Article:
In Episode 25 of the Toe-2-Toe Podcast, hosts Jenn Murtland and Monica Weakley duke it out over whether earnest money is a good idea. Hear why Jenn feels passionately that earnest money is stupid, then hear why Monica is in favor of earnest money. This was a hot topic with agents surveyed across the nation.
- Do you need earnest money?
- Jenn says no. She thinks you don’t need it and that earnest money is stupid because it provides a false sense of security.
- In Ohio, the contract favors the buyer, and the buyer can get out for any reason.
- Jenn understands that some people feel that earnest money ensures that the buyer has skin in the game.
- In Ohio and Kentucky, if the buyer and seller can't agree on where the earnest money should go when a contract is canceled, then it eventually just reverts to the buyer.
- Monica feels that earnest money can demonstrate the buyer’s seriousness.
- Monica says that if she has two otherwise equal contracts and one has offered much more earnest money, that tells her something about that client's financial situation and level of interest.
- Jenn argues that it doesn't mean that the buyer is more serious.
- Jenn suggests that buyers could offer the entire down payment as earnest money.
- Jenn has had an earnest money dispute at the end of a deal.
- Monica wonders if earnest money helps buyers pause before walking away from a transaction.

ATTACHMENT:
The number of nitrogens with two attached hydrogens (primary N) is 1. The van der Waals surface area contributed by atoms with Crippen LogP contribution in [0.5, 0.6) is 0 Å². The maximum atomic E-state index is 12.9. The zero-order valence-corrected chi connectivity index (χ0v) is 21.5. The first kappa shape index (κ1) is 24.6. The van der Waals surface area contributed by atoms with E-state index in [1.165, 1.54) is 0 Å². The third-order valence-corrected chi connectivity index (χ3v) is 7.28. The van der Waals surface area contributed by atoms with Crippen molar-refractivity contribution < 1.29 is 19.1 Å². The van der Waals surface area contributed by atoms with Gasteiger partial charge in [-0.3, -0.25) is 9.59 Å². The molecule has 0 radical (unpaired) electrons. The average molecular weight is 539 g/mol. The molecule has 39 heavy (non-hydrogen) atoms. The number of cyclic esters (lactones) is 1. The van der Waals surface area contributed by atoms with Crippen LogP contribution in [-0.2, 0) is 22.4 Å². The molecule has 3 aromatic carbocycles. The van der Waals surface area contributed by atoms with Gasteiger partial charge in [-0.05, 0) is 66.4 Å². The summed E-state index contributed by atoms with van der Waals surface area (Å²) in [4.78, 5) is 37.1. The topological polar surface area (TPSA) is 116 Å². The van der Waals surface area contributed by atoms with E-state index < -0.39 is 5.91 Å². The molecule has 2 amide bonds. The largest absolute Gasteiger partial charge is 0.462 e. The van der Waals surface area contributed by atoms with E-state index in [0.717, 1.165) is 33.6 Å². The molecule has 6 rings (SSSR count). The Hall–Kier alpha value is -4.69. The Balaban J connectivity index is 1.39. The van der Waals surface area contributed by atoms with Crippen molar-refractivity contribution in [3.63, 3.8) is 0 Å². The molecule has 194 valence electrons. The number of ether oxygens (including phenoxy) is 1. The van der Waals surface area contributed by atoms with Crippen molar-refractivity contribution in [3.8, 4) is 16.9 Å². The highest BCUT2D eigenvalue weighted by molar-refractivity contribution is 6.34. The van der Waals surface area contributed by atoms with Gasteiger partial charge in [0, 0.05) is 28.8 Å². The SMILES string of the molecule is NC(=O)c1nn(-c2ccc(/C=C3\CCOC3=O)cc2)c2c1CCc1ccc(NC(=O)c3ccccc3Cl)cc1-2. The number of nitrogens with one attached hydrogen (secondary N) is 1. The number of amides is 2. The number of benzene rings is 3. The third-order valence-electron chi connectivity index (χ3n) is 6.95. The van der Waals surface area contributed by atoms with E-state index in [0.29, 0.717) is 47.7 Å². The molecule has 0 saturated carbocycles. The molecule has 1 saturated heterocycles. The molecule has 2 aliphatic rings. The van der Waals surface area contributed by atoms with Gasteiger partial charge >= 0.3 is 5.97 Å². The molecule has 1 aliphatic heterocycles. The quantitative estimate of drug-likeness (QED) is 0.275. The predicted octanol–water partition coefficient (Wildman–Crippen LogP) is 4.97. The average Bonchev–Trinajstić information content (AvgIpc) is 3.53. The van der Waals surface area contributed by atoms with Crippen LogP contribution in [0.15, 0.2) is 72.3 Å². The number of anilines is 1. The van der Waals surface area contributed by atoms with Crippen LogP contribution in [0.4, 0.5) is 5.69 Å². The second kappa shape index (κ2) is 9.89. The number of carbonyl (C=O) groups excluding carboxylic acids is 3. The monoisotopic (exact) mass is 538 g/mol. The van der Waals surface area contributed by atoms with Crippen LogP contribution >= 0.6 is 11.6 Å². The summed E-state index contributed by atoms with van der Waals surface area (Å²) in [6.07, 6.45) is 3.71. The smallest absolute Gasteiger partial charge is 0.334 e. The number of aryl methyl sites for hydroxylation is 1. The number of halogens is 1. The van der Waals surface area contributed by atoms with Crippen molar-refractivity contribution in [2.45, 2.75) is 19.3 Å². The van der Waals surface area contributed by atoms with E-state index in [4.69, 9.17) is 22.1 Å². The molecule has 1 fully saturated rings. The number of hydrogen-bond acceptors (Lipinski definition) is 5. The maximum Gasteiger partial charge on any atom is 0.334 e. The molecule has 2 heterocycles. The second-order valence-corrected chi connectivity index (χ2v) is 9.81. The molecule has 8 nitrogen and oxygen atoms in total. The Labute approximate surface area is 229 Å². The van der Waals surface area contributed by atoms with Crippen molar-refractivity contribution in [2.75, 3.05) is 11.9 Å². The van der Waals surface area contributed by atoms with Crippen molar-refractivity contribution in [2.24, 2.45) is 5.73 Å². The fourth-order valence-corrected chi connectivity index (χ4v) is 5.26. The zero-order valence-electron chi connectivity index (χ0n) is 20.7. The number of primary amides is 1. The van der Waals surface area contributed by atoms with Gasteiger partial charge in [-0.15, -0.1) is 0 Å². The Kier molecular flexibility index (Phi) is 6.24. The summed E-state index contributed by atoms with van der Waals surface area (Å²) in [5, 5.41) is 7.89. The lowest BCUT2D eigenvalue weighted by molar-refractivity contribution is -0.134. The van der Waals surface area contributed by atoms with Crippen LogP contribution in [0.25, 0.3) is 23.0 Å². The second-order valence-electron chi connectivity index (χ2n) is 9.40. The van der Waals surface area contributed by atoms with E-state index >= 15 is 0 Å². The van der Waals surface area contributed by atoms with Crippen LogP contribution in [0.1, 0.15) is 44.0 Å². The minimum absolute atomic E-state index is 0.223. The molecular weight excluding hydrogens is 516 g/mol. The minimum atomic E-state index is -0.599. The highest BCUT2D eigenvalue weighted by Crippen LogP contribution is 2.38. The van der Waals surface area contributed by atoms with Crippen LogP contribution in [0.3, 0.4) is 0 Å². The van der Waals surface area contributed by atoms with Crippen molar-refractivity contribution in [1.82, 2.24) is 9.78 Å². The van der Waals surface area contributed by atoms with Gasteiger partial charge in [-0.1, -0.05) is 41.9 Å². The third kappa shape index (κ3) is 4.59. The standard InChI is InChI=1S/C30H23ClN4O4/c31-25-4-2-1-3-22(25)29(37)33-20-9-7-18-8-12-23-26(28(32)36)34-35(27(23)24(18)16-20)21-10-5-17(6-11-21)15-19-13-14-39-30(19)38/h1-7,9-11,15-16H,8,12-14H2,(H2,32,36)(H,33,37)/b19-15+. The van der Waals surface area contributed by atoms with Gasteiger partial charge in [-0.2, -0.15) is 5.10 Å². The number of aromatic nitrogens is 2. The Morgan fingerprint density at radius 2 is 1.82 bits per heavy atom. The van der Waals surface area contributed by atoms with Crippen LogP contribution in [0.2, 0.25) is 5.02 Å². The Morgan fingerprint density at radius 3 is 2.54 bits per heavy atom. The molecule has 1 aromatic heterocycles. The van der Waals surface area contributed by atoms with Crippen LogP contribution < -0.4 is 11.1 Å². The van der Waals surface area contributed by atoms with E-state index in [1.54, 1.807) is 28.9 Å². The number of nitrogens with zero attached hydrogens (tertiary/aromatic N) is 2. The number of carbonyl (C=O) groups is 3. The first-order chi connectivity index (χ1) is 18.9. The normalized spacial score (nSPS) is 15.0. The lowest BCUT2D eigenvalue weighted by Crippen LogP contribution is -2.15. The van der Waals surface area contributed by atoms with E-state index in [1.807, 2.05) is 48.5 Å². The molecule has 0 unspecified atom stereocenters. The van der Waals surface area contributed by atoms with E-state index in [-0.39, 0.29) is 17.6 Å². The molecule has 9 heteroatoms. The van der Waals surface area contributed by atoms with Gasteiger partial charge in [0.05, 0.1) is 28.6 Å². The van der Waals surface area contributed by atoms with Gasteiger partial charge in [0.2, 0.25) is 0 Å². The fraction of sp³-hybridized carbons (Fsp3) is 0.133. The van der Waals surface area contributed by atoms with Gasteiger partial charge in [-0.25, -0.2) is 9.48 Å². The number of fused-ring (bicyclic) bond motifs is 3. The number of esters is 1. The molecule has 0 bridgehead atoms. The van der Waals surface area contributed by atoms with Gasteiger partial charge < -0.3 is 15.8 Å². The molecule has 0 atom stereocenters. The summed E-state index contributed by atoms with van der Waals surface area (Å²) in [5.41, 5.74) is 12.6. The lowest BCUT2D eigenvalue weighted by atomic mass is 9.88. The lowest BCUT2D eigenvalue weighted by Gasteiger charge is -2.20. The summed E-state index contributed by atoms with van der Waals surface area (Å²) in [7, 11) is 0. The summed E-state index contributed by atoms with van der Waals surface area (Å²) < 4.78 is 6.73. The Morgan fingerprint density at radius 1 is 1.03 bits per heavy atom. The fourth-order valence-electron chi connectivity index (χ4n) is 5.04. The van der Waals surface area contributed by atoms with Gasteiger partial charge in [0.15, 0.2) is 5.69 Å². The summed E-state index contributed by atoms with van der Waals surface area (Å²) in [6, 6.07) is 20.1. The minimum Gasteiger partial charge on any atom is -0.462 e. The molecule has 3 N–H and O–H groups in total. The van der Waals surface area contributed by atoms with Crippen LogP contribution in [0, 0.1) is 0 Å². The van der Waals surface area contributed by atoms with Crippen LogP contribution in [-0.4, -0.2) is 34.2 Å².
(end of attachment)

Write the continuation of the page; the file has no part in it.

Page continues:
- Monica reminds us that buyers are emotional. A buyer without earnest money will walk when they run into any kind of issue.
- Jenn argues that there must be a better way and better protection for the seller.
- Maybe if earnest money was non-refundable and always defaulted to the seller that would help.
- Jenn feels that only buyers like the idea of earnest money.
- Agents across the country had a lot to say about earnest money.
- In her final statement, Jenn reiterates that we don’t need earnest money.
- Monica concludes that earnest money can help you have a conversation with the seller about their level of seriousness.
3 Key Points:
- Earnest money may provide a false sense of security.
- Earnest money may help sellers differentiate between two otherwise similar offers in terms of their seriousness and ability to buy.
- Earnest money can function as “skin the game” that helps buyers stay the course.
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